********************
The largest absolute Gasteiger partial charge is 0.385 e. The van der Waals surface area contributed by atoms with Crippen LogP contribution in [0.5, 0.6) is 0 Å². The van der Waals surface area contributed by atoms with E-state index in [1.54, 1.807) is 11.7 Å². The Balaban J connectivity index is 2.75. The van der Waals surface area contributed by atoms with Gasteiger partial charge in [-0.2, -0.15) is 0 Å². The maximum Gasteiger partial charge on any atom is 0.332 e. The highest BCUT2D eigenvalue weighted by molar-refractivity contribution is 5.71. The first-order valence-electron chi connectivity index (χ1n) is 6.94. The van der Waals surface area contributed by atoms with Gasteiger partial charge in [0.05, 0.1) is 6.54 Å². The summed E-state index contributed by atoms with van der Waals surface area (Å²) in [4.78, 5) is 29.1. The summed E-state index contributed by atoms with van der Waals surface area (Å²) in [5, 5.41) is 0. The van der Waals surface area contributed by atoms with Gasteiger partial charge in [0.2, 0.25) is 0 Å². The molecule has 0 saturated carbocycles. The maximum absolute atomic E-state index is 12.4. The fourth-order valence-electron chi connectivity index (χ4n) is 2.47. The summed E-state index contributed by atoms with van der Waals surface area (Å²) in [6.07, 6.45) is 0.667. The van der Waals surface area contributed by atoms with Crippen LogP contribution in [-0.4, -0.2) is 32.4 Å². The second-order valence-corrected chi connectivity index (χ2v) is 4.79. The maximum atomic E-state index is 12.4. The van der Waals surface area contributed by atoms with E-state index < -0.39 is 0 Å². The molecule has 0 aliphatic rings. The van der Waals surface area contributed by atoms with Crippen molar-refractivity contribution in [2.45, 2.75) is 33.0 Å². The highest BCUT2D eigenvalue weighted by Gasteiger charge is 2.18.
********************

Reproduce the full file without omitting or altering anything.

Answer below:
The largest absolute Gasteiger partial charge is 0.385 e. The van der Waals surface area contributed by atoms with Crippen LogP contribution in [0.5, 0.6) is 0 Å². The van der Waals surface area contributed by atoms with E-state index in [1.54, 1.807) is 11.7 Å². The Balaban J connectivity index is 2.75. The van der Waals surface area contributed by atoms with Gasteiger partial charge in [-0.2, -0.15) is 0 Å². The maximum Gasteiger partial charge on any atom is 0.332 e. The highest BCUT2D eigenvalue weighted by molar-refractivity contribution is 5.71. The first-order valence-electron chi connectivity index (χ1n) is 6.94. The van der Waals surface area contributed by atoms with Gasteiger partial charge in [0.05, 0.1) is 6.54 Å². The summed E-state index contributed by atoms with van der Waals surface area (Å²) in [4.78, 5) is 29.1. The summed E-state index contributed by atoms with van der Waals surface area (Å²) in [5, 5.41) is 0. The van der Waals surface area contributed by atoms with Gasteiger partial charge in [0.2, 0.25) is 0 Å². The molecule has 0 saturated carbocycles. The maximum absolute atomic E-state index is 12.4. The fourth-order valence-electron chi connectivity index (χ4n) is 2.47. The summed E-state index contributed by atoms with van der Waals surface area (Å²) in [6.07, 6.45) is 0.667. The van der Waals surface area contributed by atoms with Crippen LogP contribution in [-0.4, -0.2) is 32.4 Å². The second-order valence-corrected chi connectivity index (χ2v) is 4.79. The maximum atomic E-state index is 12.4. The van der Waals surface area contributed by atoms with E-state index < -0.39 is 0 Å². The molecule has 0 aliphatic rings. The van der Waals surface area contributed by atoms with Crippen molar-refractivity contribution in [2.45, 2.75) is 33.0 Å². The highest BCUT2D eigenvalue weighted by Gasteiger charge is 2.18.